Gbarnla, Bong County – Meatta Browne had heard plenty of horror stories about women dying of post-partum bleeding while giving birth at home. But when she became pregnant with her first child, she discovered that a hospital birth was simply out of reach.
In addition to a L$500 registration fee, the local clinic required that she bring her own sanitary pads, bed sheets and gloves for the nurses and newborn clothes. All those would add up to L$2500. If she was transferred to a higher-level hospital in case of an emergency, she would have to pay at least L$4,000 more. A blood transfusion, if needed, would cost her L$3,000 per unit.
Most residents in this rural Gbarnla Town, Yellequelleh District – one hour’s drive on a dusty dirt road from Phebe – don’t even have one dollar to spare, because most rely on subsistence farming. “I had no cash to go to the clinic,” recalled Browne, 30. “It was emotionally very painful for me.”
Gbarnla, a town with a population of over four thousand inhabitants, is one of several communities in Bong County people trek to for health care delivery.
Other women gave birth within five to six miles away from the town. But in the case of one Cynthia, 29, she journeyed for about 10 miles from her abode to give birth. It was the same story of discomfort during child delivery. She stated that she registered for antenatal at the clinic at Gbarnla.
Cynthia said the day she gave birth was a traumatic experience for her. She said, “We moved for about four hours to Gbarnla to be delivered of my first child. I went into labour at midnight and there was no other means of transportation than to trek. I was tired and crying as we walked.”
She added, “Pregnancy period is usually stressful for women in the Gbondua. Labour isn’t an easy task, so compounding it with the trauma of looking for a hospital is not what anyone should go through.”
Pregnant women trek miles to hospital
Exactly 15 minutes past 10pm, pregnant Elizabeth Flomo started feeling severe pain. It was her first pregnancy, but she knew her expected date delivery had come. She recalled the day with mixed feelings.
“Being pregnant in this community is a dangerous thing,” she told our correspondent during a visit to Gbarnga Siaquelleh Town in Panta District. “Beyond the pain we go through to attend antenatal sessions, delivery can be worse, especially at night. The trauma I faced on the day I had my child was something I wouldn’t pray for anyone to experience.”
In the town, our correspondent gathered that the available means of transportation is motorcycles and when pregnant women are in labour, the only way to get to the hospital is to endure a bumpy ride.
She added, “Thankfully, one of the women who regularly came to pray with me was still around when I went into labour. In the town, the major means of transportation is motorcycle. The roads are bad.
“When I went into labour, the only means of taking me to the clinic was through a motorcycle. Before they could get a motorcycle, I was walking because it’s a long journey. My husband and the woman met me on the way and I mounted the bike with my husband.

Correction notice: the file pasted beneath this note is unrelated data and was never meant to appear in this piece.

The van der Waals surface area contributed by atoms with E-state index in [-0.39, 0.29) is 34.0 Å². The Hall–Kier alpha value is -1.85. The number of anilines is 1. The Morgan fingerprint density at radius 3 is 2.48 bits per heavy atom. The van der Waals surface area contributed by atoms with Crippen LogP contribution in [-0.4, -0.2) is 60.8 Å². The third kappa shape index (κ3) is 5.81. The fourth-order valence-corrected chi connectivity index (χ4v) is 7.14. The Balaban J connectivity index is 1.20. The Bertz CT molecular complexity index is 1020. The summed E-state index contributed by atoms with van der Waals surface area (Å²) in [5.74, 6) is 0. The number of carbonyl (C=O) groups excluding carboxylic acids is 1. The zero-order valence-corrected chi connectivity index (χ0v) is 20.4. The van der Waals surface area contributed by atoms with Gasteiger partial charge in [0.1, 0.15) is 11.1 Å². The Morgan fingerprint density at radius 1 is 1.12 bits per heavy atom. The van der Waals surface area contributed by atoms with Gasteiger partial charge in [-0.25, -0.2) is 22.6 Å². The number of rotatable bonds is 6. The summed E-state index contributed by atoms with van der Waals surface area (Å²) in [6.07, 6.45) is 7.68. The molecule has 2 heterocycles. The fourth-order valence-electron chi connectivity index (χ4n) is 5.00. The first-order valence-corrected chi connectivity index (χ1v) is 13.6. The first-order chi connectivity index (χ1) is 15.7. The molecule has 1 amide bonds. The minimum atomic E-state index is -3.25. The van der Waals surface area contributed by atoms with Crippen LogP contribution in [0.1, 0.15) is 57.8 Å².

“We hadn’t gone half-way when labour pain gripped me hard. My husband begged me to endure till we got to a safe place but I couldn’t. He stopped the motorcycle and in that darkness.”
Elizabeth said she wouldn’t forget what she went through during the pregnancy. She stated, “I fell sick several times and the closest clinic was at Foequelleh which is about six miles away. I could have lost my child because there were a few complications, but the doctors intervened.”
Lack of a functional clinic or hospital and bad roads made life tough for pregnant women in several parts of Bong County.
Women in rural communities like the Gbarnga Siaquelleh and its environs are prone to maternal mortality due to lack of access to primary health care centers, maternal clinics and medical experts.
Residents in some towns and villages in the county battle poor amenities and infrastructure that should make life easy for them.
Elizabeth and other mothers in the town lamented the health risk they endured, adding that there were others who did not attend antenatal sessions because of the distance and cost of transportation.
She added, “Pregnancy for women in the town is usually a risk; it’s a period of uncertainties for us especially because of the problems we are faced with. Due to the lack of access to health care facilities, many of our pregnant women now patronise local drug sellers who offer antenatal care, while some abandon antenatal sessions and only wait for delivery day.
Medical experts have linked maternal and neonatal mortality in Liberia to delay in seeking health care, locating and arriving at a medical facility early and in receiving pregnancy care.
Martha Peabody is a resident of Foequelleh Town who was recently delivered of a baby boy. It was exactly the day of the baby’s christening when our correspondent visited the town.
The new mom lamented that the time of her pregnancy was not a smooth one.
Peabody said, “On the day of the delivery, I was earlier at Foequelleh but was told that it wasn’t time yet after I was examined. My husband had to seek the help of his friend in town for everything to go smoothly.
“The period of the pregnancy wasn’t easy. Sometimes, I would have trekked for over an hour or an hour before getting to Foequelleh.
“Whenever it rained, I wouldn’t bother going to the clinic because the road would not be motorable and the fare would increase. One of the toughest things is to be pregnant in the town but I am glad I was able to put to bed safely.”
This story was produced with support from Journalists for Human Rights (JHR), through its Mobilizing Media in the Fight Against COVID-19 in partnership with Front Page Africa